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How to Work as a Doula - Doula Outside the Box {5 in a 5 part series}

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How to Work as a Doula - Doula Outside the Box {5 in a 5 part series}

The three most common ways to work as a doula are as an independent doula, as a member of an agency and with a doula collective.  However, there other ways to be a doula.  Many doulas have thought outside the box and created their own unique way that works for them. {For purposes of this blog I will be using the pronoun “she” as this fits the vast majority of doulas.  Males can be doulas too. Which is wonderful!}

There were four less common ways that appeared a few times in our survey about how you work as a doula which was completed by over 180 doulas.  These were: partnerships, volunteering, hospital based work and dedicated backup. 

How to be a doula

Partnerships

Doula partnerships seem to be gaining in popularity possibly due to the desire to have a more predictable schedule.  Doula partnerships are usually between two doulas.  The doulas often share everything from income to clients.  Many doulas in partnerships attend prenatal appointments for all clients.  The on call schedule is divided so that each doula has a known schedule for being on call.  When the client goes into labor the doula on call is the one that attends the birth.  The fees are usually split where the attending doula receives the major

The doulas in a partnership generally share the business responsibilities and make business decisions as a team.  Special consideration should be given to setting up contracts between the two parties so that the workings of the partnership are certain.  

Partnerships can be a great way to have more control over your business while preventing burnout of living life on constant call. 

Volunteer Doulas

Volunteering your time as a doula is another way to work as a doula.  Many doulas start their careers as volunteer doulas in order to get experience.  If volunteering with an organization or healthcare practice, doulas are often given set shifts and are not assigned particular clients.  They are available if needed during their assigned shift. Doula may also volunteer their services and follow the typical model of working with clients one on one.  Many doulas that work as volunteer doulas find the work very gratifying. However, volunteer work is not a necessity to being a doula.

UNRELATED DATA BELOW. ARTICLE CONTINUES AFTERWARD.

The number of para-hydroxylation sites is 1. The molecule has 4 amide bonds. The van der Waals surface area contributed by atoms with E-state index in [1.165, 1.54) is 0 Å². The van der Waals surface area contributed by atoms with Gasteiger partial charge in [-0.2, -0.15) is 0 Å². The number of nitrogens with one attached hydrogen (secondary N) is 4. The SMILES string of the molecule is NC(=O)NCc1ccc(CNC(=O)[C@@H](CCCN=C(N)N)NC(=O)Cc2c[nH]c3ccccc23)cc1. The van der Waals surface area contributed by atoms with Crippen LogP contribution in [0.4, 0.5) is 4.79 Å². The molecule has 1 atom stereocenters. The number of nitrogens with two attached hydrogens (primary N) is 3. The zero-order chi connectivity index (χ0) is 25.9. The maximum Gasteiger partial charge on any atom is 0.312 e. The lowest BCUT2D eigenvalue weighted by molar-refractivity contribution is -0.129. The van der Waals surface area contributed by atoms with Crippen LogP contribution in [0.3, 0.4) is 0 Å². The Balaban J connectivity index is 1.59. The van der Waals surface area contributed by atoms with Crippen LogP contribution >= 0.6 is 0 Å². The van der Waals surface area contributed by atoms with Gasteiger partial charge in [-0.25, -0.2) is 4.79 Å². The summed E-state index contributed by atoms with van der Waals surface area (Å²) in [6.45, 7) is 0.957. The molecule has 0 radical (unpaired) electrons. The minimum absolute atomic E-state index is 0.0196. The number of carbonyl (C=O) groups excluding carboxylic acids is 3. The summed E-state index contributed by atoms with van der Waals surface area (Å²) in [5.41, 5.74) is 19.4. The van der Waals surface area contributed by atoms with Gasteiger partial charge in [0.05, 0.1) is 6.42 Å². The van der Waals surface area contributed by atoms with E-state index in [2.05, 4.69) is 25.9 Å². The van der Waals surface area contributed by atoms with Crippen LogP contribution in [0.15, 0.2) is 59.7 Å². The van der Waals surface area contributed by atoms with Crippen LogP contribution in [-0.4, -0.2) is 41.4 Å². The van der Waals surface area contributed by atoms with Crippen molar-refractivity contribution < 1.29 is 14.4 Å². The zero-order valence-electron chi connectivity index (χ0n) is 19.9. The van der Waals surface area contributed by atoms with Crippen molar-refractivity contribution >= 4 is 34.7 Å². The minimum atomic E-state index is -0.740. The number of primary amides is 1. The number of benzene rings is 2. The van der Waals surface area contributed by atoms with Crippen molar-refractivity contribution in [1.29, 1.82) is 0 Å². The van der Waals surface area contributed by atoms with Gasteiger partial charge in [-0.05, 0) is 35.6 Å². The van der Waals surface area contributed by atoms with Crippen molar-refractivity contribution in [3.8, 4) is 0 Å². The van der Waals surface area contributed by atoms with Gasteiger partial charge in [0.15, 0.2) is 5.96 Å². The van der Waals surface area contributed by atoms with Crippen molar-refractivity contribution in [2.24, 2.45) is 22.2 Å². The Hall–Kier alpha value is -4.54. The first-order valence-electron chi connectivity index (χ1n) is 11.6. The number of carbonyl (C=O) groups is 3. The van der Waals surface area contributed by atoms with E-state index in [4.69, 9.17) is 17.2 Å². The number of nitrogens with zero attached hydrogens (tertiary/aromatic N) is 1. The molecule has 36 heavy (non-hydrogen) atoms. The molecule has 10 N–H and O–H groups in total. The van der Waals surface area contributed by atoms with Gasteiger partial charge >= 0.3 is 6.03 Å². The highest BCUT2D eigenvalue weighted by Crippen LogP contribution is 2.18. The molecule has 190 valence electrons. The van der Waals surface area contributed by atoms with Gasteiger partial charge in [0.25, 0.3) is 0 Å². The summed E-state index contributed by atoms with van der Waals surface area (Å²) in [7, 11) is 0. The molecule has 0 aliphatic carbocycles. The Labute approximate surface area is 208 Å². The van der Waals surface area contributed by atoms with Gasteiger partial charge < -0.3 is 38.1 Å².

Hospital Based Doulas

Hospital based doulas usually work as employees of the hospital.  They are assigned clients through the hospital program and can work with clients on a one on one basis or more commonly are assigned clients in labor.  Hospital based doulas can have the opportunity to work with a wider variety of clients than doulas in private practice.  Because hospital based program generally provide doulas for free, doulas are more accessible birthing women no matter what age or economic status.

While many doulas might enjoy working as a hospital based doula, the programs are not common.  One of the oldest program is at Lexington Medical Center in Lexington, South Carolina. In 2014, they reports to have provided doulas to over 8400 birthing families!

 

 Dedicated Backups

A dedicated backup is a doula that does not have her own clients, but rather only provides backup support for one or more doulas in her area.  Dedicated backup doulas are often paid a fee to provide backup support regardless of whether they attend the birth or not.  Having a dedicated backup doula in place can be a great asset to a busy doula.  Because dedicated backups do not take their own clients they are more likely to be available should they be needed. 

 Series Wrap-Up

It's the final blog in our "How to Work as a Doula" blog series. What did you think?  I'd love to hear your thoughts.  Please comment on an article.  If you liked the series share it with your doula network.  If you missed any blog read more here. 

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  • Alice Turner
Comments 2
  • kathy
    kathy

    Thank you so much, Alice! I really appreciate all of your time, effort, and great ideas!

  • Susan Young
    Susan Young

    I really liked the series Alice. I liked how each one had an article but also a fun video. I appreciate how you teased out the benefits and challenges in each model. I also liked how you summed up this last one – if you’re doula work is not fitting for you, try a different model. That is great advice that may not occur to someone unless said explicitly. I look forward to more series that unpack other topics!

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